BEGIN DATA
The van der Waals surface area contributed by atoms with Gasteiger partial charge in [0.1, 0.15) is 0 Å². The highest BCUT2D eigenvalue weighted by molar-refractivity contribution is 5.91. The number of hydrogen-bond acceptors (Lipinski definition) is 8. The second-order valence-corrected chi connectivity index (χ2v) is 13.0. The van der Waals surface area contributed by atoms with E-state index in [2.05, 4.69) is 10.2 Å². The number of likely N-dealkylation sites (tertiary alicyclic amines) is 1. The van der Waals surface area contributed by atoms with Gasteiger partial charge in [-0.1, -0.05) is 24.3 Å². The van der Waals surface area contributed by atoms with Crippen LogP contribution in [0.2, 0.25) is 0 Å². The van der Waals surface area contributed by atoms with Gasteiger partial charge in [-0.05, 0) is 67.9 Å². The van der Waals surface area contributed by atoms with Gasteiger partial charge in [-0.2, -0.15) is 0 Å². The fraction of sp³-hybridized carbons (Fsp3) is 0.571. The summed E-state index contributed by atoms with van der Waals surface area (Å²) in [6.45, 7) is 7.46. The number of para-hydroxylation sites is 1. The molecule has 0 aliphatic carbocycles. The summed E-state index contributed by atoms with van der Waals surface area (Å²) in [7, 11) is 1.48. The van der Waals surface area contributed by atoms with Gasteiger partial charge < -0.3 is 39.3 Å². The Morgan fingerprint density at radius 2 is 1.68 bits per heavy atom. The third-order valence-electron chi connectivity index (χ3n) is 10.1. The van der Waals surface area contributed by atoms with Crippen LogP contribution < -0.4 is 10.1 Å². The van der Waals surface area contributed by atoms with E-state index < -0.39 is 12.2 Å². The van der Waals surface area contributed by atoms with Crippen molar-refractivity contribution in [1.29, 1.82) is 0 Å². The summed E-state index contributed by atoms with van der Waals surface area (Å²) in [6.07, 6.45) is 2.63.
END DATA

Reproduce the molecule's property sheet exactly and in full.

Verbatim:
The van der Waals surface area contributed by atoms with Gasteiger partial charge in [0.1, 0.15) is 0 Å². The highest BCUT2D eigenvalue weighted by molar-refractivity contribution is 5.91. The number of hydrogen-bond acceptors (Lipinski definition) is 8. The second-order valence-corrected chi connectivity index (χ2v) is 13.0. The van der Waals surface area contributed by atoms with E-state index in [2.05, 4.69) is 10.2 Å². The number of likely N-dealkylation sites (tertiary alicyclic amines) is 1. The van der Waals surface area contributed by atoms with Gasteiger partial charge in [-0.1, -0.05) is 24.3 Å². The van der Waals surface area contributed by atoms with Crippen LogP contribution in [0.2, 0.25) is 0 Å². The van der Waals surface area contributed by atoms with Gasteiger partial charge in [-0.05, 0) is 67.9 Å². The van der Waals surface area contributed by atoms with Gasteiger partial charge in [-0.2, -0.15) is 0 Å². The fraction of sp³-hybridized carbons (Fsp3) is 0.571. The summed E-state index contributed by atoms with van der Waals surface area (Å²) in [6.45, 7) is 7.46. The number of para-hydroxylation sites is 1. The molecule has 0 aliphatic carbocycles. The summed E-state index contributed by atoms with van der Waals surface area (Å²) in [7, 11) is 1.48. The van der Waals surface area contributed by atoms with Gasteiger partial charge < -0.3 is 39.3 Å². The Morgan fingerprint density at radius 2 is 1.68 bits per heavy atom. The third-order valence-electron chi connectivity index (χ3n) is 10.1. The van der Waals surface area contributed by atoms with Crippen LogP contribution < -0.4 is 10.1 Å². The van der Waals surface area contributed by atoms with E-state index < -0.39 is 12.2 Å². The van der Waals surface area contributed by atoms with Crippen molar-refractivity contribution in [1.29, 1.82) is 0 Å². The summed E-state index contributed by atoms with van der Waals surface area (Å²) in [6.07, 6.45) is 2.63.